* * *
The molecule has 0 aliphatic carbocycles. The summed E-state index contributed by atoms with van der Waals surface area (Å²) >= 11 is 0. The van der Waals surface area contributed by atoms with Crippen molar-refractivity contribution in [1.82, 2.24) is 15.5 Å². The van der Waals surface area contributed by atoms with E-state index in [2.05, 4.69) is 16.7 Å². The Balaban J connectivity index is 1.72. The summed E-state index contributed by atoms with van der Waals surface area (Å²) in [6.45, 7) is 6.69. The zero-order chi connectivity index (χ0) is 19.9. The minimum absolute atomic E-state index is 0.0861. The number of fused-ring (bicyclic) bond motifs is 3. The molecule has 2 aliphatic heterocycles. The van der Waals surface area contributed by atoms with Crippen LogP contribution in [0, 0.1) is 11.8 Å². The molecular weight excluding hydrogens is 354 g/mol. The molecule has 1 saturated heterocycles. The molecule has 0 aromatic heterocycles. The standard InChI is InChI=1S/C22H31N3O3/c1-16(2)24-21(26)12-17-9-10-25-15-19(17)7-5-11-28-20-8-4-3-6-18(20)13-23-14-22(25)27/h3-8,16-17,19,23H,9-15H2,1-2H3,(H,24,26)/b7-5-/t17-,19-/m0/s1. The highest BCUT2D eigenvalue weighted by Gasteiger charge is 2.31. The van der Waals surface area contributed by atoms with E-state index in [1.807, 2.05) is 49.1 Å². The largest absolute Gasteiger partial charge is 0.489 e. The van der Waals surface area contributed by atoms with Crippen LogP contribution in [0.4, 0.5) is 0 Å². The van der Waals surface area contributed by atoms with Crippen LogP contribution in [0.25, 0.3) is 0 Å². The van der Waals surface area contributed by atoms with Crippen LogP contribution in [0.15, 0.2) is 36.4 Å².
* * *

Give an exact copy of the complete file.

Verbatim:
The molecule has 0 aliphatic carbocycles. The summed E-state index contributed by atoms with van der Waals surface area (Å²) >= 11 is 0. The van der Waals surface area contributed by atoms with Crippen molar-refractivity contribution in [1.82, 2.24) is 15.5 Å². The van der Waals surface area contributed by atoms with E-state index in [2.05, 4.69) is 16.7 Å². The Balaban J connectivity index is 1.72. The summed E-state index contributed by atoms with van der Waals surface area (Å²) in [6.45, 7) is 6.69. The zero-order chi connectivity index (χ0) is 19.9. The minimum absolute atomic E-state index is 0.0861. The number of fused-ring (bicyclic) bond motifs is 3. The molecule has 2 aliphatic heterocycles. The van der Waals surface area contributed by atoms with Crippen LogP contribution in [0, 0.1) is 11.8 Å². The molecular weight excluding hydrogens is 354 g/mol. The molecule has 1 saturated heterocycles. The molecule has 0 aromatic heterocycles. The standard InChI is InChI=1S/C22H31N3O3/c1-16(2)24-21(26)12-17-9-10-25-15-19(17)7-5-11-28-20-8-4-3-6-18(20)13-23-14-22(25)27/h3-8,16-17,19,23H,9-15H2,1-2H3,(H,24,26)/b7-5-/t17-,19-/m0/s1. The highest BCUT2D eigenvalue weighted by Gasteiger charge is 2.31. The van der Waals surface area contributed by atoms with E-state index in [1.807, 2.05) is 49.1 Å². The largest absolute Gasteiger partial charge is 0.489 e. The van der Waals surface area contributed by atoms with Crippen LogP contribution in [0.4, 0.5) is 0 Å². The van der Waals surface area contributed by atoms with Crippen LogP contribution in [0.25, 0.3) is 0 Å². The van der Waals surface area contributed by atoms with Crippen LogP contribution in [0.15, 0.2) is 36.4 Å².